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What Are the Health Benefits of Pickled Beets?

author image Brian Willett
Brian Willett began writing in 2005. He has been published in the "Buffalo News," the "Daytona Times" and "Natural Muscle Magazine." Willett also writes for and He is an American Council on Exercise-certified personal trainer and earned a Bachelor of Arts in journalism from the University of North Carolina.
What Are the Health Benefits of Pickled Beets?
A jar filled with pickled beets. Photo Credit: HandmadePictures/iStock/Getty Images

Beets, also known as beetroots or garden beets, are a type of root vegetable easily identified by their bright red-purple color. Beets can be cultivated in a wide variety of climates, although they don't always stay ripe for a long time, which makes pickling beets an attractive option. Pickled beets offer a number of health benefits as they are rich in fiber and certain vitamins and minerals.

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Low in Fat

Pickled beets are very low in fat, with less than 0.2 g in each cup of slices. Dietary fat is high in calories, so consuming low-fat foods may help you manage your weight. Additionally, some types of fat -- saturated and trans fats -- can promote an increased risk of heart disease; fortunately, pickled beets don't contain these fats.

Rich in Carbohydrates

Carbohydrates are your body's primary source of fuel, so athletes and other active individuals may wish to consume ample amounts of carbohydrates. Pickled beets can be a good choice, as one cup of sliced pickled beets provides 37 g of carbohydrates. According to December 2010 research from the "International Journal of Sport Nutrition and Exercise Metabolism," carbohydrates are also a crucial component of a well-designed post-workout meal.

Rich in Dietary Fiber

Pickled beets are also a good source of dietary fiber. One cup of sliced pickled beets provides 6 g of this nutrient. Dietary fiber offers a number of health benefits, including promoting a healthy digestive system, providing feelings of satiety and promoting stable blood sugar levels.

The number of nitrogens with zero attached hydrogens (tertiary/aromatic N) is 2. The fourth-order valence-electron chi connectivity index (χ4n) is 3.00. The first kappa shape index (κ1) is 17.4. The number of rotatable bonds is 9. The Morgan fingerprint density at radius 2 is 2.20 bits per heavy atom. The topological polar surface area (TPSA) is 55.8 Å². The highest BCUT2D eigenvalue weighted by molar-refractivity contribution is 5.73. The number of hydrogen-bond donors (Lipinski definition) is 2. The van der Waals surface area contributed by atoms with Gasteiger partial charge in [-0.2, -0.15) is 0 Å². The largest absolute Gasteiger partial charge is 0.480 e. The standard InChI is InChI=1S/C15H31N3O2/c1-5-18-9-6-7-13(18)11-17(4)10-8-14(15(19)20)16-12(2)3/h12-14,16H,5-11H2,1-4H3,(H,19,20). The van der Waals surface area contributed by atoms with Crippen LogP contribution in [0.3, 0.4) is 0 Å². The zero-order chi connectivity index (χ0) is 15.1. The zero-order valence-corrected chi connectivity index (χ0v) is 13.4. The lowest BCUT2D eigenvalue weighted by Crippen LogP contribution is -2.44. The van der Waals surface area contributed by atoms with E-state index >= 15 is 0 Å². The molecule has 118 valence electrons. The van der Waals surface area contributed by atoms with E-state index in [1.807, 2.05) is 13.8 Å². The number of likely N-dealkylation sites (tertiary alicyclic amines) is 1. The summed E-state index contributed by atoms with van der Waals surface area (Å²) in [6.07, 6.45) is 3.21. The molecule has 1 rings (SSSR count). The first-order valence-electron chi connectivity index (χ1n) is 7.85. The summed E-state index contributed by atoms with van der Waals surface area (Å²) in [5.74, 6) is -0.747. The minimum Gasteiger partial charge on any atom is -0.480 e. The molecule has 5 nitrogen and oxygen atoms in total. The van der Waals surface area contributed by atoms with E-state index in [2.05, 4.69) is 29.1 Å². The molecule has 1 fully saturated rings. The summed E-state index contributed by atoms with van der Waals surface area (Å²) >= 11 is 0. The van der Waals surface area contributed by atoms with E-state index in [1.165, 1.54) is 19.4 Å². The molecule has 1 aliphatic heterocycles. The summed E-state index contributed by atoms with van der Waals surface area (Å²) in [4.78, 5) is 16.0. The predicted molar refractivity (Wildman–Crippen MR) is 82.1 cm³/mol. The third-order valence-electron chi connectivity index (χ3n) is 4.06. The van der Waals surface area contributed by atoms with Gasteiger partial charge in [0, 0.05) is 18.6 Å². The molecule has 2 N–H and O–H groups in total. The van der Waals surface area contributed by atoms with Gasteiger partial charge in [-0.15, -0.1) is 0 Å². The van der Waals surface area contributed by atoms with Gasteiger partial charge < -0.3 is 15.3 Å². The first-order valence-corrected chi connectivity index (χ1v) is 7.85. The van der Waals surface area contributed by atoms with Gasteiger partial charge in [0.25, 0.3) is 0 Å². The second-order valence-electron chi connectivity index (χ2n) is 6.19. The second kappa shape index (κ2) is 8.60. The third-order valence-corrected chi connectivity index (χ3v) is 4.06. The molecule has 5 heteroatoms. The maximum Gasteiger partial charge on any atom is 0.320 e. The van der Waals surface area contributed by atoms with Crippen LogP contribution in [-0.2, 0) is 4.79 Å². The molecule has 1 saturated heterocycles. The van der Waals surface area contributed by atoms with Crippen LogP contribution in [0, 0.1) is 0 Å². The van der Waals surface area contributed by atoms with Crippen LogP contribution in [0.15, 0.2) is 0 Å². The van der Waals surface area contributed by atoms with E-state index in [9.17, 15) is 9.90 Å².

High in Potassium

If you're active, you can benefit not only from the carbohydrates in pickled beets but the rich potassium content as well. Potassium is an electrolyte, which means it facilitates electrical transmissions -- nerve impulses -- in your body. Sweating can cause you to lose potassium, and too little potassium can cause weakness, lack of energy, irregular heartbeat and muscle cramps.

Good Source of Magnesium

Pickled beets are a good source of magnesium, a nutrient that assists in maintaining proper function of your nerves, muscles, immune system and heart. Too little magnesium can cause weakness, fatigue and loss of appetite.

High in Vitamin A

Pickled beets are rich in vitamin A, a nutrient that promotes an array of benefits. Your body uses vitamin A to ensure the proper health of your eyes, skin, teeth and mucus membranes.

Risks from Sodium Content

Eat beets in moderation to avoid consuming too much sodium. A cup of pickled beet slices come loaded with more than one-third of your daily sodium intake limit. If you regularly eat lots of high-sodium foods -- including pickled beets -- you face a higher risk of high blood pressure, which in turn increases your chance of developing cardiovascular disease. Avoid other high-sodium fare on the days you enjoy pickled beets to limit your sodium intake.

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